The Wainwright Golden Beer Book Prize 2019 Longlist Announced on World Environment Day
June 5, 2019
The Wainwright Golden Beer Book Prize for nature writing longlist announced on World Environment Day
The longlist for The Wainwright Golden Beer Book Prize which celebrates the best books about nature, the outdoors and UK travel is announced today, Wednesday 5th June 2019.
The longlist is announced in conjuncture with World Environment Day, the United Nations day for encouraging worldwide awareness and action to protect our environment, in solidarity with the message at the core of each organisation.
Celebrating its sixth year, The Wainwright Golden Beer Book Prize, is awarded annually to the book which most successfully reflects the ethos of renowned nature writer Alfred Wainwright’s work, to inspire readers to explore the outdoors and to nurture a respect for the natural world.
Within challenging times and facing a climate crisis, British nature writing continues to blossom. Each of the longlisted books inspire a love and respect for nature from Kate Humble’s Thinking On My Feet, to Lynne Roper’s moving Wild Woman Swimming, and Luke Turner’s Out of the Woods which reflect on the positive impacts nature can have on our overall health and wellbeing to Mark Cocker’s Our Place and Tim Dee’s Landfill which shine a spotlight on environmental threats.
Central to a number of the longlisted books is an investigation of our place within both wild and urban landscapes and the liminal places in between. From Bob Gilbert’s Ghost Trees which chronicles the trees which have shaped London, to Juliet Blaxland’s account of a year living in a house soon to crumble into the sea in The Easternmost House; Marc Hamer’s insight into his life as a traditional mole-catcher and why he gave it up in How to Catch a Mole; Damian Le Bas’ journey through Gypsy Britain in The Stopping Places to Isabella Tree’s account of a pioneering rewilding project in Wilding; each author interrogates our role and experiences within shifting environments.
There are some familiar faces in the 2019 longlist with three times nominated nature writer Robert Macfarlane’s latest book, Underland, which takes a dazzling journey into the concealed geographies beneath our feet, as well as few names who may surprise. Amongst them is Max Porter and his formally inventive novel Lanny; chimerical, audacious, strange and wonderful, this book takes a fragmented look at an English village. Similarly inventive is Julia Blackburn’s Time Song which seeks the long drowned Doggerland which once connected Britain to mainland Europe.
The 2019 Wainwright Golden Beer Book Prize Longlist:
Underland by Robert Macfarlane (Hamish Hamilton)
Wilding by Isabella Tree (Picador)
Lanny by Max Porter (Faber & Faber)
Landfill by Tim Dee (Little Toller Books)
Time Song by Julia Blackburn (Jonathon Cape)
Our Place by Mark Cocker (Jonathon Cape)
How To Catch A Mole by Marc Hamer (Harvill Secker)
The Stopping Places by Damian Le Bas (Chatto & Windus)
Thinking On My Feet by Kate Humble (Aster)
Wild Woman Swimming by Lynne Roper (The Selkie Press)
Out of the Woods by Luke Turner (Weidenfeld & Nicolson)
The Easternmost House by Juliet Blaxland (Sandstone Press)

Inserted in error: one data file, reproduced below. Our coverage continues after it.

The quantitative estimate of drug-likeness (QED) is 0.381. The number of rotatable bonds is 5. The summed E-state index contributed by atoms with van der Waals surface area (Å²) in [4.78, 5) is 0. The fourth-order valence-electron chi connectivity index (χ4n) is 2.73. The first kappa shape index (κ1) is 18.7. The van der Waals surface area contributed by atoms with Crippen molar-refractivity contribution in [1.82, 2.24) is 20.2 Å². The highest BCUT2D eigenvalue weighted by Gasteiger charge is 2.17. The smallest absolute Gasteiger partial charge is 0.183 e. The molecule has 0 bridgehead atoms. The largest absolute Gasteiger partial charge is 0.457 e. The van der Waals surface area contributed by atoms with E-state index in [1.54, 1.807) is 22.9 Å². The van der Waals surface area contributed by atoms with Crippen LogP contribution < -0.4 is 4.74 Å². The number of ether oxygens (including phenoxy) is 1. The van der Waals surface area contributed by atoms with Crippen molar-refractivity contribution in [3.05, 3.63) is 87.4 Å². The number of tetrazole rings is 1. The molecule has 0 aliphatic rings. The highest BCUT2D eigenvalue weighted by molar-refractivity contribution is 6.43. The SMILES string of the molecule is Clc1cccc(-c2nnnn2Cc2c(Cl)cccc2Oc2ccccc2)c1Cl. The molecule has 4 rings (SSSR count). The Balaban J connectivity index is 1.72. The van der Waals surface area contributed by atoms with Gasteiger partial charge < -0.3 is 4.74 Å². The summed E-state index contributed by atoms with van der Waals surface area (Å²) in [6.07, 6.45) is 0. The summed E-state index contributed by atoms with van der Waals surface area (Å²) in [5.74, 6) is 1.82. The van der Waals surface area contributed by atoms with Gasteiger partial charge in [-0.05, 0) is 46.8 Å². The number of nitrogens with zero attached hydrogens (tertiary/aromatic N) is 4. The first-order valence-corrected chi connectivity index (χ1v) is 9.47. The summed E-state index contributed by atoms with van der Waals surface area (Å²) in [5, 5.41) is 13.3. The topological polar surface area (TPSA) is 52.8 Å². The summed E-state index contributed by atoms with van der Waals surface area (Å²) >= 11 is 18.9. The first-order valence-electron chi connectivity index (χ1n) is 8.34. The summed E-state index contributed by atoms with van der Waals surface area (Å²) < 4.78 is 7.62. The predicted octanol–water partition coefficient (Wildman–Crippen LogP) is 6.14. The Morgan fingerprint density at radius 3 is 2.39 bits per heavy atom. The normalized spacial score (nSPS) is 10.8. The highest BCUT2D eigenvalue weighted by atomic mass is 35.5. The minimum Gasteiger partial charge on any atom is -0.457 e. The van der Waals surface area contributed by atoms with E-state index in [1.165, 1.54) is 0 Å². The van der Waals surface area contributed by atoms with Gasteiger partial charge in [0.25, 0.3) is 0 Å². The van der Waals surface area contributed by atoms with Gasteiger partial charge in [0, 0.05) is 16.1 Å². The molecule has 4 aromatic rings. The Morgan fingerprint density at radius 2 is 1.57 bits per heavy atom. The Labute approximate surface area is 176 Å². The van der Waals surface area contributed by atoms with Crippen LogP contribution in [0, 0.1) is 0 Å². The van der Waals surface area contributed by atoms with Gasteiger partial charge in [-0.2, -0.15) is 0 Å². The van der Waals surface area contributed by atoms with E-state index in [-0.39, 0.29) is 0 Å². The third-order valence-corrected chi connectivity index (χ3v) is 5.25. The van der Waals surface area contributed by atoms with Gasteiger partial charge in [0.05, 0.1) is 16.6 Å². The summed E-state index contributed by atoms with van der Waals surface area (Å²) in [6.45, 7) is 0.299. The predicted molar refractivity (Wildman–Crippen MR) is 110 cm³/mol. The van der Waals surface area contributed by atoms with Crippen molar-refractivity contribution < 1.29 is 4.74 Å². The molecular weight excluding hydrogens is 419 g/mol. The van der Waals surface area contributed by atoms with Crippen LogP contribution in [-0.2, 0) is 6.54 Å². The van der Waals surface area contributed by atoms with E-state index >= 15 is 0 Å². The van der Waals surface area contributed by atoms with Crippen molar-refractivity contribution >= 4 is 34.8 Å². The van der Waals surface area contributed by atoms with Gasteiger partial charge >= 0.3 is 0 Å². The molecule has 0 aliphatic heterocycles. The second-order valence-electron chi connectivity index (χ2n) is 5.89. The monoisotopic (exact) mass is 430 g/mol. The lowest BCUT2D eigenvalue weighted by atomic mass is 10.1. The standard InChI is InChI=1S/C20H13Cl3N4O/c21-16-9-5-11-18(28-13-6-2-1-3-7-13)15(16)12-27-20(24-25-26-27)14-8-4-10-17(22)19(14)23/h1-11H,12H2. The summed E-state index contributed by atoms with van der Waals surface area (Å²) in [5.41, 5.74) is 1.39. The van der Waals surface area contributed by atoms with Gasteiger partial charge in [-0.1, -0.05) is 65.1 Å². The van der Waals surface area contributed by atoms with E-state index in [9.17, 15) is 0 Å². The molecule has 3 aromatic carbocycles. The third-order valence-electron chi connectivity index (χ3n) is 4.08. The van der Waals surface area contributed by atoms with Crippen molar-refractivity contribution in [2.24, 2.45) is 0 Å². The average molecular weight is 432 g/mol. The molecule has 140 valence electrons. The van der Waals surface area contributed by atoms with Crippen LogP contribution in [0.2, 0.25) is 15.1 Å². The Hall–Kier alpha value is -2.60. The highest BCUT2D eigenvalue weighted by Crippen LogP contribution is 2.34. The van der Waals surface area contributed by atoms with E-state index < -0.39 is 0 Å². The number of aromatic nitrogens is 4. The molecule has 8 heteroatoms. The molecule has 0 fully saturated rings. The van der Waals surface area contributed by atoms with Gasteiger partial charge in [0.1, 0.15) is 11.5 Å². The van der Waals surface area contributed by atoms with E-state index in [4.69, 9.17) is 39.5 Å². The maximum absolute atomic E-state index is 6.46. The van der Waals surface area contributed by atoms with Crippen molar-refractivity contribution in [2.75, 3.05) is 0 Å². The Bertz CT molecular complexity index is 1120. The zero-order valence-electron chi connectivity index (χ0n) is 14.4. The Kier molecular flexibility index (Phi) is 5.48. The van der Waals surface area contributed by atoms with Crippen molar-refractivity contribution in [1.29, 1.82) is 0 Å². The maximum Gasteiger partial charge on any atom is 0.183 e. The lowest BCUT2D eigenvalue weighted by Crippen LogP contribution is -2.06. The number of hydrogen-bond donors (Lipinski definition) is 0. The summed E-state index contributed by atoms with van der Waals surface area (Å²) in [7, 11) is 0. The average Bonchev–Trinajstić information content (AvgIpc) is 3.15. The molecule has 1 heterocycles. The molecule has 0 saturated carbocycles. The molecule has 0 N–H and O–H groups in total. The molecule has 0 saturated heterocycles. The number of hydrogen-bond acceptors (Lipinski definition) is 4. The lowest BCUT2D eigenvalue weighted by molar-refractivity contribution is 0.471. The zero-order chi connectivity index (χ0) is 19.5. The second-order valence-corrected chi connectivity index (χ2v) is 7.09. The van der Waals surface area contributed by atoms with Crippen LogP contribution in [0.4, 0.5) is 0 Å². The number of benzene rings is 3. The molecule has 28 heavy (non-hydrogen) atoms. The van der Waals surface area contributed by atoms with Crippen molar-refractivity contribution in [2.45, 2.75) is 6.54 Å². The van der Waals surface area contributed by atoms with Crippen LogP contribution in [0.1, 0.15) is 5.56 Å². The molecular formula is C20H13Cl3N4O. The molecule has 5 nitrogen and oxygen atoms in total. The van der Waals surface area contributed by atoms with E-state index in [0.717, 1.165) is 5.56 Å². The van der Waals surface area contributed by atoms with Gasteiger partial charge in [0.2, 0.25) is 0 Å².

Ghost Trees by Bob Gilbert (Saraband)
Jane King from The Wainwright Society comments on the longlist;
“The explosion of writing in this genre is very exciting to see and the longlist this year is even stronger and more varied than before. My late stepfather, Alfred Wainwright, creator of the iconic Pictorial Guides to the Lake District fells, would have been delighted to see so many writers today following in his own love of walking and the British countryside”
The judging panel for the 2019 prize will be chaired, for the third year running, by TV presenter Julia Bradbury. Julia’s fellow judges are: Waterstones non-fiction buyer Clement Knox; National Trust publisher Katie Bond; publisher at Unbound and joint-host of the popular podcast Blacklisted, John Mitchinson; David Lindo otherwise known as The Urban Birder; and Anna Arnell, creative partner for agency And Rising.
Chair of judges, Julia Bradbury comments;
“What a pleasure it is to chair The Wainwright Golden Beer Book Prize judging panel again this year. This prize celebrates entertaining and challenging books with an emphasis on the natural world and our place in it. Time spent outdoors in nature and green spaces is well known to have a positive impact on our physical health and mental wellbeing. I feel that these books play a vital role in encouraging people to get out there to enjoy and appreciate our natural world up close. It’s a privilege to help to recognize and promote nature writing and the fantastic authors and illustrators working in this genre.”
The prize shortlist will be announced on Tuesday 2nd July at an event at Waterstones Piccadilly. The winner will be announced on 15th August at an event in the National Trust Arena at the BBC Countryfile Live at Castle Howard, Yorkshire.
The prize named after much-loved nature writer Alfred Wainwright is supported by White Lion Publishing, publisher of the Wainwright Guides, Wainwright Golden Beer, the Wainwright estate and in partnership with the National Trust; the winner will receive a cheque for £5000.
Last year’s Wainwright Golden Beer Book Prize was won by Adam Nicolson for The Seabird’s Cry, the full story of seabirds looking at the pattern of their lives, their habitats, the threats they face and the passions they inspire.